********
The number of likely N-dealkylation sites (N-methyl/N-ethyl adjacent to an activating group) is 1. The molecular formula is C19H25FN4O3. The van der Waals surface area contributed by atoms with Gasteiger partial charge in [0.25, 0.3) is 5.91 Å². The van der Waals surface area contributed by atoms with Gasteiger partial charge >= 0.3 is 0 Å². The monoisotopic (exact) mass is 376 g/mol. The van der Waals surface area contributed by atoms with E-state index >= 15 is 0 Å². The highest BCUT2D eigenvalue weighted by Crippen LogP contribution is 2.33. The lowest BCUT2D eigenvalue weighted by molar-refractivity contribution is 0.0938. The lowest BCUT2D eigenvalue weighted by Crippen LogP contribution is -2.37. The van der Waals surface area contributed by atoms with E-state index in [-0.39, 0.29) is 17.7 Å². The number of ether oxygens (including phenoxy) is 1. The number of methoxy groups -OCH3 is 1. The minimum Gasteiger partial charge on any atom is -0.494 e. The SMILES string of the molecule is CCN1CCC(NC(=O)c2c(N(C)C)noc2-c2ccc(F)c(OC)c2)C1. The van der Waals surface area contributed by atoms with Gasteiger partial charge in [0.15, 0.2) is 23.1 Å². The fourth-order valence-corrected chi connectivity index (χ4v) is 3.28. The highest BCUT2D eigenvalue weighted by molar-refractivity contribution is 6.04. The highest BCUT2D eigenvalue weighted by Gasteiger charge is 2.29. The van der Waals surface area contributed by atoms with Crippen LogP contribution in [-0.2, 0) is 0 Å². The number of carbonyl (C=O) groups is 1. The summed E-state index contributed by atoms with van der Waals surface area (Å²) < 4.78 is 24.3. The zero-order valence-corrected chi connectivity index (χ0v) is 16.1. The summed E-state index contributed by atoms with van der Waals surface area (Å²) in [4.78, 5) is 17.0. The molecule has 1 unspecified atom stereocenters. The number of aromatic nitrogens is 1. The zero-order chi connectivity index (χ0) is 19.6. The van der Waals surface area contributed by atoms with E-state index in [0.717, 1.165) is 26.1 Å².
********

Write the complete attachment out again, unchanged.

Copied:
The number of likely N-dealkylation sites (N-methyl/N-ethyl adjacent to an activating group) is 1. The molecular formula is C19H25FN4O3. The van der Waals surface area contributed by atoms with Gasteiger partial charge in [0.25, 0.3) is 5.91 Å². The van der Waals surface area contributed by atoms with Gasteiger partial charge >= 0.3 is 0 Å². The monoisotopic (exact) mass is 376 g/mol. The van der Waals surface area contributed by atoms with E-state index >= 15 is 0 Å². The highest BCUT2D eigenvalue weighted by Crippen LogP contribution is 2.33. The lowest BCUT2D eigenvalue weighted by molar-refractivity contribution is 0.0938. The lowest BCUT2D eigenvalue weighted by Crippen LogP contribution is -2.37. The van der Waals surface area contributed by atoms with E-state index in [-0.39, 0.29) is 17.7 Å². The number of ether oxygens (including phenoxy) is 1. The number of methoxy groups -OCH3 is 1. The minimum Gasteiger partial charge on any atom is -0.494 e. The SMILES string of the molecule is CCN1CCC(NC(=O)c2c(N(C)C)noc2-c2ccc(F)c(OC)c2)C1. The van der Waals surface area contributed by atoms with Gasteiger partial charge in [0.15, 0.2) is 23.1 Å². The fourth-order valence-corrected chi connectivity index (χ4v) is 3.28. The highest BCUT2D eigenvalue weighted by molar-refractivity contribution is 6.04. The highest BCUT2D eigenvalue weighted by Gasteiger charge is 2.29. The van der Waals surface area contributed by atoms with Crippen LogP contribution in [-0.2, 0) is 0 Å². The number of carbonyl (C=O) groups is 1. The summed E-state index contributed by atoms with van der Waals surface area (Å²) < 4.78 is 24.3. The zero-order valence-corrected chi connectivity index (χ0v) is 16.1. The summed E-state index contributed by atoms with van der Waals surface area (Å²) in [4.78, 5) is 17.0. The molecule has 1 unspecified atom stereocenters. The number of aromatic nitrogens is 1. The zero-order chi connectivity index (χ0) is 19.6. The van der Waals surface area contributed by atoms with E-state index in [0.717, 1.165) is 26.1 Å².